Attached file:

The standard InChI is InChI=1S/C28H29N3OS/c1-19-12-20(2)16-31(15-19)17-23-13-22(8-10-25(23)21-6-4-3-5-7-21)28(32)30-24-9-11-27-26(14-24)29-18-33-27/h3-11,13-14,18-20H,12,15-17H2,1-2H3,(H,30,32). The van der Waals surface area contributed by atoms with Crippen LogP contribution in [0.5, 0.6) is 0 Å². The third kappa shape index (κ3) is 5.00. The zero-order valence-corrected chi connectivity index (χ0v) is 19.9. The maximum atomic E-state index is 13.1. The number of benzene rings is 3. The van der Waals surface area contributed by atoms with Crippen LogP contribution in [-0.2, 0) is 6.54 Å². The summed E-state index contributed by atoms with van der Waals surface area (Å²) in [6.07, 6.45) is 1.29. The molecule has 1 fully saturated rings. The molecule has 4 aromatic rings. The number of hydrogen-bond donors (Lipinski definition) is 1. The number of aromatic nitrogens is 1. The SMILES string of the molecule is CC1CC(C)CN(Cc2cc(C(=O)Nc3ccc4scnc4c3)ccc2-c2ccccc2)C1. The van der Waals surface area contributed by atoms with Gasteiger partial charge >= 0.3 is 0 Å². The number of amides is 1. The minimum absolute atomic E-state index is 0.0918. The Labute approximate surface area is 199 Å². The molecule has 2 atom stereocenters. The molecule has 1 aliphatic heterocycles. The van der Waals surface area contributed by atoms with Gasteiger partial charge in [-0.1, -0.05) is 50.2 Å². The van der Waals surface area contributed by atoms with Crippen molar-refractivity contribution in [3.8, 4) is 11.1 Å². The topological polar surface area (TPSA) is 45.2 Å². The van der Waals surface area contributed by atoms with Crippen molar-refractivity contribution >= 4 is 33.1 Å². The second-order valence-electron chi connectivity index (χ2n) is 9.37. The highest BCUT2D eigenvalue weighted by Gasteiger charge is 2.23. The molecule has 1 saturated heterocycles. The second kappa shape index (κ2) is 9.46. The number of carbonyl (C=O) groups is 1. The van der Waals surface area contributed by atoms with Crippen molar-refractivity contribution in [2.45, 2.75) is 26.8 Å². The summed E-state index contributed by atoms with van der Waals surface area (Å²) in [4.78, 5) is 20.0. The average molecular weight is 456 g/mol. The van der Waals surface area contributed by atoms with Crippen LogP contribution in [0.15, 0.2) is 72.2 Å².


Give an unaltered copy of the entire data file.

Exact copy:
The standard InChI is InChI=1S/C28H29N3OS/c1-19-12-20(2)16-31(15-19)17-23-13-22(8-10-25(23)21-6-4-3-5-7-21)28(32)30-24-9-11-27-26(14-24)29-18-33-27/h3-11,13-14,18-20H,12,15-17H2,1-2H3,(H,30,32). The van der Waals surface area contributed by atoms with Crippen LogP contribution in [0.5, 0.6) is 0 Å². The third kappa shape index (κ3) is 5.00. The zero-order valence-corrected chi connectivity index (χ0v) is 19.9. The maximum atomic E-state index is 13.1. The number of benzene rings is 3. The van der Waals surface area contributed by atoms with Crippen LogP contribution in [-0.2, 0) is 6.54 Å². The summed E-state index contributed by atoms with van der Waals surface area (Å²) in [6.07, 6.45) is 1.29. The molecule has 1 fully saturated rings. The molecule has 4 aromatic rings. The number of hydrogen-bond donors (Lipinski definition) is 1. The number of aromatic nitrogens is 1. The SMILES string of the molecule is CC1CC(C)CN(Cc2cc(C(=O)Nc3ccc4scnc4c3)ccc2-c2ccccc2)C1. The van der Waals surface area contributed by atoms with Gasteiger partial charge >= 0.3 is 0 Å². The number of amides is 1. The minimum absolute atomic E-state index is 0.0918. The Labute approximate surface area is 199 Å². The molecule has 2 atom stereocenters. The molecule has 1 aliphatic heterocycles. The van der Waals surface area contributed by atoms with Gasteiger partial charge in [-0.1, -0.05) is 50.2 Å². The van der Waals surface area contributed by atoms with Crippen molar-refractivity contribution in [3.8, 4) is 11.1 Å². The topological polar surface area (TPSA) is 45.2 Å². The van der Waals surface area contributed by atoms with Crippen molar-refractivity contribution >= 4 is 33.1 Å². The second-order valence-electron chi connectivity index (χ2n) is 9.37. The highest BCUT2D eigenvalue weighted by Gasteiger charge is 2.23. The molecule has 1 saturated heterocycles. The second kappa shape index (κ2) is 9.46. The number of carbonyl (C=O) groups is 1. The van der Waals surface area contributed by atoms with Crippen molar-refractivity contribution in [2.45, 2.75) is 26.8 Å². The summed E-state index contributed by atoms with van der Waals surface area (Å²) in [4.78, 5) is 20.0. The average molecular weight is 456 g/mol. The van der Waals surface area contributed by atoms with Crippen LogP contribution in [0.15, 0.2) is 72.2 Å².